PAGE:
Commercial Farmers' Union of Zimbabwe

Commercial Farmers' Union of Zimbabwe

***The views expressed in the articles published on this website DO NOT necessarily express the views of the Commercial Farmers' Union.***

No money to protect elephants

No money to protect elephants

Zimbabwe has missed out on accessing money for elephant conservation 
programmes, due to its non-participation in the recent CITES committee 
meeting in South Africa.
by Stephen Tsoroti

Six African states were allocated money for conservation initiatives at the 
meeting in December 2011. The CITES fund was launched in August 2011 and has 
received approximately $250,000 in contributions from Germany, France and 
the Netherlands. During the three-day meeting, the members of the Committee: 
Botswana, Burkina Faso, Cameroon, Congo, Kenya, Nigeria and South Africa met 
with representatives from Germany and the Netherlands to allocate $150,000 
to six elephant conservation projects, ranging from investigating regional 
illegal ivory markets to mitigating local human-elephant conflicts.

Poaching on the rise

According to Zimbabwe Conservation Task Force, there has been a surge in 
elephant poaching countrywide. Waterholes have been poisoned, land invaders 
have been involved in poaching and trees are being chopped down for 
firewood, placing the animals at risk.

The current national elephant population is about 100,000 and of this Hwange 
National Park holds about 50,000 while the Zambezi Valley, Sebungwe and the 
South East Lowveld hold 30,000, 15,000 and 5,000 respectively. These figures 
are based on aerial surveys undertaken jointly by the Zimbabwe Parks and 
Wildlife Management Authority and World Wide Fund for Nature.

Trophy hunting

To date, Zimbabwe has relied on two programmes for the sustainable 
utilization of elephants in the country: (i) non-consumptive (photographic, 
elephant rides) and (ii) consumptive (trophy hunting and management 
off-take). Consumptive utilization is based on an approved quota with the 
exception of problem animal control which cannot be predicted.

Trophy hunting, which annually utilizes 500 animals that are declared to 
CITES each year, takes place in the following designated places:

• State hunting safari areas – 145 animals

• Private land (mainly conservancies) – 115 animals

• CAMPFIRE in communal areas – 210 animals

• Forestry areas – 30 animals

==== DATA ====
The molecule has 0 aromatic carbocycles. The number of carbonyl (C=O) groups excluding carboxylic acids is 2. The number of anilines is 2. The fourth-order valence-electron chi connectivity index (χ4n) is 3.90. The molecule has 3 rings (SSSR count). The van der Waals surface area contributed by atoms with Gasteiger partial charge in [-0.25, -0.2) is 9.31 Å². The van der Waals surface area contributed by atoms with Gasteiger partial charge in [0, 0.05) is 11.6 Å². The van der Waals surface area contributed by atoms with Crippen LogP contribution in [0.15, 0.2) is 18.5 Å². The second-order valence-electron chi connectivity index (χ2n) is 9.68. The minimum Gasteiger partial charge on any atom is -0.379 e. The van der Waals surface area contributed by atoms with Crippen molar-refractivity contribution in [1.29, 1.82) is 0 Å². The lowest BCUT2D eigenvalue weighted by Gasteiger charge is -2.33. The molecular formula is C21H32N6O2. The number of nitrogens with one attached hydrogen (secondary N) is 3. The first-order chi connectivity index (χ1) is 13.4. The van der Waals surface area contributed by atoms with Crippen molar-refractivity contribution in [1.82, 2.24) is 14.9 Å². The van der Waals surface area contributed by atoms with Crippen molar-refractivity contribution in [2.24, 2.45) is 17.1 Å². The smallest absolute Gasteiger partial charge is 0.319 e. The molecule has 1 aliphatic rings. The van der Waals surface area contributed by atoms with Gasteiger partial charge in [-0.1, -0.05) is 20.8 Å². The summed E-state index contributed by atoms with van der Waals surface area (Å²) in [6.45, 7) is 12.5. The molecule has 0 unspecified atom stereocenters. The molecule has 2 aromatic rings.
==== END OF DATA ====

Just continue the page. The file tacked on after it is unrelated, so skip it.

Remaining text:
No trophy hunting takes place in National Parks.

Management off take, unlike trophy hunting, takes place in any protected 
area where elephants occur, including national parks, and involves both 
trophy and non-trophy animals.

However, the trophies are not allowed to be exported. The ivory from such an 
initiative ends up in the central ivory stores at the Parks and Wildlife 
Management Authority Head Quarters. It is properly recorded with a distinct 
serial number, area of origin, cause and date of mortality and size (length 
and weight of tusk).

The ivory is then sold on the domestic market through regular auctions to 
registered ivory manufacturers in line with 1997 CITES COP 10 Resolution 
which allowed Zimbabwe to engage in highly-controlled domestic ivory trade. 
Management off takes are for ecological reasons, to manage surplus animals.

Culling approved

In April 2007, prior to CITES COP 14 in The Hague, SADC Ministers 
responsible for wildlife management approved the Southern Africa Elephant 
Management Strategy which recognizes culling as one of the main tools for 
effective population control. However, in the event that the Authority needs 
to undertake culling, all the political, ecological and other 
considerations, including thorough stakeholder consultations, need to be 

In preparation for a possible requirement to control elephant population 
through culling, the Authority has embarked on a training exercise for its 
staff. The training involves hunting, recovery and processing of elephant 
products and gathering of scientific data.


Survival in the wild

Survival in the wild  Sunday Mail 13/10/2019   Phineas Chauke IT is not called wildlife for nothing. Life in the wild is not only survival

Read More »

ZimParks, IFAW in conservation deal

ZimParks, IFAW in conservation deal Herald 3/10/2019   Elita Chikwati and Ellen Chasokela Zimbabwe Parks and Wildlife Management Authority (ZimParks) on Monday signed a Memorandum

Read More »

New Posts: